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Analyses of Psycho-Social Indicators To Inform Investment Strategies

The ebbs and flows of economic fortunes of nations and companies have a direct correlation with the social and psychological "health" of the people who inhabit those nations and corporations.

It is common knowledge that dysfunctional societies (where crime rates, divorce rates, teenage pregnancy rates, suicide rates, high-school dropout rates, illiteracy rates, etc. are high) also have low levels of productive economic growth (GDP per capita); high levels of unemployment and under-employment rates; low, flat or negative real wage growth rates, etc. It would be interesting to explore whether the psycho-social indicators precede economic indicators or vice versa.

We know, as a self-evident truth, that psycho-social maladies result in economic stagnation and even decay for a vast majority of the population whose economic fortunes are tied to the geographies or corporations under consideration. We also know that individual or family financial stress leads to many mental and psychological health conditions such as insomnia, depression, hypertension, heart disease, diabetes, low self-esteem, etc. We know that national economic malaise leads to several social problems such as increased destitution, drug use, prostitution, suicides, and so forth. 

What comes first and what follows? What is the cause and what is the effect?

Perhaps, George Soros' "Theory of Reflexivity" applies to this situation. Psycho-social turmoil leads to economic instability -- which in turn -- leads to more psycho-social turmoil with an ever greater pitch and velocity in a continuous downward spiral that can be stopped and reversed only by significant, firm and far-reaching policy mechanisms such as Keynesian-style deficit-spending economic stimuli to jump-start productive activity within an economy.

There is a certain ecosystem in which humans thrive, grow, and prosper. Such an ecosystem is defined by the opportunity to the entrepreneurial, the clever, the industrious, the agile, the innovative, the adaptive, the meritorious individual or company to reap the rewards of their labor in a relatively safe, fair and equitable society. Conversely, in an environment antithetical to promoting merit -- innovation, entrepreneurship, value creation and the capitalist ideal are more or less suffocated and frustrated.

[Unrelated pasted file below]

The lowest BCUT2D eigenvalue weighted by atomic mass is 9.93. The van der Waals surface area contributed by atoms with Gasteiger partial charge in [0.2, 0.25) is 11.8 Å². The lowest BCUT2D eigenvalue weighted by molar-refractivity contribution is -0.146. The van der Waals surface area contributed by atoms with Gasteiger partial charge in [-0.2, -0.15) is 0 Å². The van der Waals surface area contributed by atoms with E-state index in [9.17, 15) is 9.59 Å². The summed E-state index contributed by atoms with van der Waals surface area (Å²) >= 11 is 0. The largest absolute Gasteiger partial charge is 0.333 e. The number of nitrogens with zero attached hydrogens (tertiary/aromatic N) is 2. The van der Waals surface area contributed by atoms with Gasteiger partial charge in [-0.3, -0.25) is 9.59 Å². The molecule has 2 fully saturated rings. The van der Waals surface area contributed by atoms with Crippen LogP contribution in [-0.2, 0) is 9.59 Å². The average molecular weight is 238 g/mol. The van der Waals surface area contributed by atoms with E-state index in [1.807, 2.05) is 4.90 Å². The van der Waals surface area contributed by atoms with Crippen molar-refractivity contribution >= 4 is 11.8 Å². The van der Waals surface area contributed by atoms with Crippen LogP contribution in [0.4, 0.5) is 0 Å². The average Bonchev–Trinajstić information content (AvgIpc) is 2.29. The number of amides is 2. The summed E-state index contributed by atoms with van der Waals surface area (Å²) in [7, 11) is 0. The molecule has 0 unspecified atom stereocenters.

There are numerous examples of the above stated phenomena:

Just one such example is:

Over several years, Colombia's decline across a wide gamut of economic indicators can largely be attributed to the descent of Colombian society into a brutal and unrelenting civil war. Or was it the other way: Did civil strife drive away investors and the profit motive for sharp, industrious, capitalist-minded individuals?

Question is: Does a strong moral fabric predict positive economic performance -- both for the individual and for the society. In effect, does it pay to be good -- not just in the hereafter -- but also in the here and now?

More concretely, can one develop profitable trading strategies based on the psycho-social "performance" indicators of economies, and even, companies. Can we, for example, see a conclusive and positive correlation for a specific company where strong corporate social responsibility "performance" results predict strong corporate earnings and subsequent stock performance...over the long-term...factoring out any potential short-term "noise" or "bump" that comes from the PR-spawned corporate announcements about CSR initiatives?

There are numerous quantitative analyses that can be run to track asset (stocks, bonds, derivatives, currencies, real estate, etc.) performance vis-à-vis psycho-social indicators. Infact, if proprietary traders and hedge funds are not doing this already, a new school of investment philosophy could be developed where the study of psycho-social indicators across various economies and companies would inform investment and trading decisions. be continued and detailed out further.